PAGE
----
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  • In the German town ofrdlingen in 1593,

  • an innkeeper named Mariall found herself accused of witchcraft.

  • She was arrested for questioning, and denied the charges.

  • She continued to insist she wasn't a witch through 62 rounds of torture

  • before her accusers finally released her.

  • Rebekka Lemp, accused a few years earlier in the same town, faced a worse fate.

  • She wrote to her husband from jail

  • worrying that she would confess under torture,

  • even though she was innocent.

  • After giving a false confession,

  • she was burned at the stake in front of her family.

  • ll and Lemp were both victims of the witch hunts

  • that occurred in Europe and the American colonies

  • from the late 15th century until the early 18th century.

  • These witch hunts were not a unified initiative by a single authority,

  • but rather a phenomenon that occurred sporadically

  • and followed a similar pattern each time.

  • The term "witch" has taken on many meanings,

  • but in these hunts, a witch was someone who allegedly gained magical powers

  • by obeying Satan rather than God.

  • This definition of witchcraft spread through churches in Western Europe

  • starting at the end of the 15th century.

  • It really gained traction after the pope gave a friar and professor of theology

  • named Heinrich Kraemer

  • permission to conduct inquisitions in search of witches in 1485.

  • His first, in the town of Innsbruck,

  • didn't gain much traction with the local authorities,

  • who disapproved of his harsh questioning of respectable citizens

  • and shut down his trials.

  • Undeterred, he wrote a book called the "Malleus Maleficarum," or "Hammer of Witches."

  • The text argued for the existence of witches

  • and suggested ruthless tactics for hunting and prosecuting them.

  • He singled out women as easier targets for the devil's influence,

  • though men could also be witches.

  • Kraemer's book spurred others to write their own books

  • and give sermons on the dangers of witchcraft.

  • According to these texts,

  • witches practiced rituals including kissing the Devil's anus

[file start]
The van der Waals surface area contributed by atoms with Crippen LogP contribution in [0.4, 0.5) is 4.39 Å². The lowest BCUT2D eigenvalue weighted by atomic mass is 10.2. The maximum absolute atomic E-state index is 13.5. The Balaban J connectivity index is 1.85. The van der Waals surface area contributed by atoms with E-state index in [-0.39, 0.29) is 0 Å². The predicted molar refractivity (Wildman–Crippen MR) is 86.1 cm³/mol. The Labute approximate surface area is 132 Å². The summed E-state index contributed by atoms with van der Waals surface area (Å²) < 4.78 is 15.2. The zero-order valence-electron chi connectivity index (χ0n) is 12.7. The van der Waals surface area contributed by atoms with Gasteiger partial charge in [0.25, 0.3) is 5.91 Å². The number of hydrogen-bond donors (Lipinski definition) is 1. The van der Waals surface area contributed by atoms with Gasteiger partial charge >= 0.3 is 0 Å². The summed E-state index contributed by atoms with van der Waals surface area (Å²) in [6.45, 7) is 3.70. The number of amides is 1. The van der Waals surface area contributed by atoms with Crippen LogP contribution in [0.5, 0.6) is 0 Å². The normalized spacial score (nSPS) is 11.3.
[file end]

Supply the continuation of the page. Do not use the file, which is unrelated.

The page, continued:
• and poisoning or bewitching targets the devil singled out for harm.

  • Though there was no evidence to support any of these claims,

  • belief in witches became widespread.

  • A witch hunt often began with a misfortune:

  • a failed harvest, a sick cow, or a stillborn child.

  • Community members blamed witchcraft, and accused each other of being witches.

  • Many of the accused were people on the fringes of society:

  • the elderly, the poor, or social outcasts,

  • but any member of the community could be targeted,

  • even occasionally children.

  • While religious authorities encouraged witch hunts,

  • local secular governments usually carried out the detainment

  • and punishment of accused witches.

  • Those suspected of witchcraft were questioned and often tortured

  • and under torture, thousands of innocent people confessed to witchcraft

  • and implicated others in turn.

  • Because these witch hunts occurred sporadically over centuries and continents

  • the specifics varied considerably.

  • Punishments for convicted witches ranged from small fines to burning at the stake.

  • The hunt in whichll and Lemp were accused dragged on for nine years,

  • while others lasted just months.

  • They could have anywhere from a few to a few hundred victims.

  • The motivations of the witch hunters probably varied as well,

  • but it seems likely that many weren't consciously looking for scapegoats

  • instead, they sincerely believed in witchcraft,

  • and thought they were doing good by rooting it out in their communities.

  • Institutions of power enabled real harm to be done on the basis of these beliefs.

  • But there were dissenters all along

  • jurists, scholars, and physicians countered books

  • like Kraemer's "Hammer of Witches"

  • with texts objecting to the cruelty of the hunts,

  • the use of forced confessions, and the lack of evidence of witchcraft.

  • From the late 17th through the mid-18th century,

  • their arguments gained force with the rise of stronger central governments

  • and legal norms like due process.

  • Witch hunting slowly declined until it disappeared altogether.

  • Both the onset and demise of these atrocities came gradually,

  • out of seemingly ordinary circumstances.

  • The potential for similar situations,

  • in which authorities use their powers to mobilize society against a false threat,

  • still exists today

  • but so does the capacity of reasoned dissent to combat those false beliefs.

In the German town ofrdlingen in 1593,

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B2 US TED-Ed witchcraft accused torture occurred century

Ugly History: Witch Hunts - Brian A. Pavlac

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    April Lu posted on 2019/06/12
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